Reading. You must read all required material for class discussions before class sessions. You should read all other required material before the class sessions that follow them. If you fall behind, you must be caught up on readings before your group meetings. Bring up misunderstandings at group meetings and in class. Assignments draw on lectures, readings, and discussions, so you are accountable soon anyway. Do not fall behind, or you and your teammates will be sorry!

Discussion Questions. Everyone who is not presenting that day will submit at least one brief question on each section of that day's reading (typed, not written out). These questions should be of the kinds you would pose in class or in presentations. I may spot check them in the same way I spot check written exercises, grading them '+', '-', 'U' (unacceptable), or '0' (absent). Your combined discussion question grades will count as one written exercise.

If student unpreparedness warrants, I will add the following paragraph, on reading notes, to the required course tasks. It is grayed out because at present it is not a course requirement. Keep it that way, OK?

Reading notes. Everyone who is not presenting that day will bring a 1 page (maximum) typewritten brief that (1) summarizes the reading, and (2) asks at least one thoughtful question for discussion. These should be in prose-outline form (see my rationale and example), well written. If your briefs do not conform to the requirements, I will hand them back and you will need to resubmit them. I do not normally accept late briefs, though I do accept briefs ahead of time for absences. I will collect these after class, and grade them '+', '-', 'U' (unacceptable), or '0' (absent). They will count as up to two written exercises.

You will not engage in academic dishonesty (as described in your student handbook). Students who do will fail the course.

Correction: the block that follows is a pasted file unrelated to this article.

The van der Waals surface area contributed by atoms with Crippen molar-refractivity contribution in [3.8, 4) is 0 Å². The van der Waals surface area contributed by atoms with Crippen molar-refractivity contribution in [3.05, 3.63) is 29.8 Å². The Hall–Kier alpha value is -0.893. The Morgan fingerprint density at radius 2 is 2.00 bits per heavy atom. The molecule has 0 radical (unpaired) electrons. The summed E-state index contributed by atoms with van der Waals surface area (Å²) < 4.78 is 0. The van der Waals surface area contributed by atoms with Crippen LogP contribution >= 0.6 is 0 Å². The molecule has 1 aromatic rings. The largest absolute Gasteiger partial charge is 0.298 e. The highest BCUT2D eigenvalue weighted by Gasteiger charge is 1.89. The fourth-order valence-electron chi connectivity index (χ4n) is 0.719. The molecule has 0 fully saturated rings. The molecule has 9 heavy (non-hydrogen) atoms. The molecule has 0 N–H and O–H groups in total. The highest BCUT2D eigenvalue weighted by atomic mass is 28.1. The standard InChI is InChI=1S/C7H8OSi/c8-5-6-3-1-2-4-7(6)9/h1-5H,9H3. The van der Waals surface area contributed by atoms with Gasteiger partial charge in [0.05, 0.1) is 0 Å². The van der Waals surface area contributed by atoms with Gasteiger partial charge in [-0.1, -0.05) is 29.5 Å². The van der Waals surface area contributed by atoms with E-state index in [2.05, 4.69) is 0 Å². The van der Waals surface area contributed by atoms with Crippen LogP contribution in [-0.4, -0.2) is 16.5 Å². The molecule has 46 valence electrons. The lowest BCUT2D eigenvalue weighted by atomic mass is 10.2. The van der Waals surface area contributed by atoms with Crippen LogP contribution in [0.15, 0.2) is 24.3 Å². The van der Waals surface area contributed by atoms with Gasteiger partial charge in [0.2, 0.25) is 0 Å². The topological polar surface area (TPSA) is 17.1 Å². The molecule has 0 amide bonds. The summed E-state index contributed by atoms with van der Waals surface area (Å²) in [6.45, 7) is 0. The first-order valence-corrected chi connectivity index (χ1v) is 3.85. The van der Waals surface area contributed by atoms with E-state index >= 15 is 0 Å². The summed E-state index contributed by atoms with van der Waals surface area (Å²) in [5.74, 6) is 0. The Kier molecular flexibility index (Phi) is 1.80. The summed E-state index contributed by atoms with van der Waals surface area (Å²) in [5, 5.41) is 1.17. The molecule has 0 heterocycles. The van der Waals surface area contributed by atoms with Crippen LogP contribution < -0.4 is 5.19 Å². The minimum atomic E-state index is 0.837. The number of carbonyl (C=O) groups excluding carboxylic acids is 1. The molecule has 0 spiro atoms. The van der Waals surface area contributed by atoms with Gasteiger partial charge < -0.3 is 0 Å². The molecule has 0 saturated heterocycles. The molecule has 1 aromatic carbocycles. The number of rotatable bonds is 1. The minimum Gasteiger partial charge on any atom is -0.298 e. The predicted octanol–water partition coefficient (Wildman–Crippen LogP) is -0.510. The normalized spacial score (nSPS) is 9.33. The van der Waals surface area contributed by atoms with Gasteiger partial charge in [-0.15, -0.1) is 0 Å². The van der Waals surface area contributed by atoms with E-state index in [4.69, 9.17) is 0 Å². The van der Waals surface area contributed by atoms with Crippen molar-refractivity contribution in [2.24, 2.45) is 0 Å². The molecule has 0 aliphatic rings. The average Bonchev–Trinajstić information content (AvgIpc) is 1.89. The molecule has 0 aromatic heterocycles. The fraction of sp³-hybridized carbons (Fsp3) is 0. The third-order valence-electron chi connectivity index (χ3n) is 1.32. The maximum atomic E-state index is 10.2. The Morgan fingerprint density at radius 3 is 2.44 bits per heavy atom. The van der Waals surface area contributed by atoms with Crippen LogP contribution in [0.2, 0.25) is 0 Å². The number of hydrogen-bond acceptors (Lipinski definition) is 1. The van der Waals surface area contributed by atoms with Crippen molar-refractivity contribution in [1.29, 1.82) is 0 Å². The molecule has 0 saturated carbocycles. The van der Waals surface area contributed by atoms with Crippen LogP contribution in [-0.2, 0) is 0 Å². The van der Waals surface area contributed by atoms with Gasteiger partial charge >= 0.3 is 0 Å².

"You know that we who teach shall be judged with greater strictness" (James 3:1). There is perhaps no more responsible position in the Church than teaching doctrine and preaching Scripture, whether behind a lectern, in a small group, or around a dinner table. In grading these assignments, I will resist grade inflation. I've found (as both a teacher and as a student!) that this way students are more likely to improve, and grades are just as high at the end of the course because of that improvement.

Having trouble understanding the reading? I may sometimes post introductions to readings in advance. Look up unfamiliar terms in a dictionary (for instance, the on-line New Advent Catholic Dictionary), or google them. If even these suggestions do not help, then I leave you with the advice of Thomas Cranmer:

"I cannot understand it." What marvel? How shouldest thou understand, if thou wilt not read nor look upon it? Take the books into thine hands, read the whole story, and that thou understandest keep it well in memory; thou that understandest not, read it again and again: if thou can neither so come by it, counsel with some other that is better learned. Go to thy curate and preacher; show thyself to be desirous to know and learn: and I doubt not but God, seeing thy diligence and readiness (if no man else teach thee) will himself vouchsafe with his Holy Spirit to illuminate thee, and to open unto thee that which was locked from thee (Preface to the Great Bible 6).

In other words, giving up on difficult material is not an option.

Rules of the Game
A Few (Strong) Suggestions on Essay Writing
Pointers for Presentations
Peer Review Guidelines
Review Form (PDF)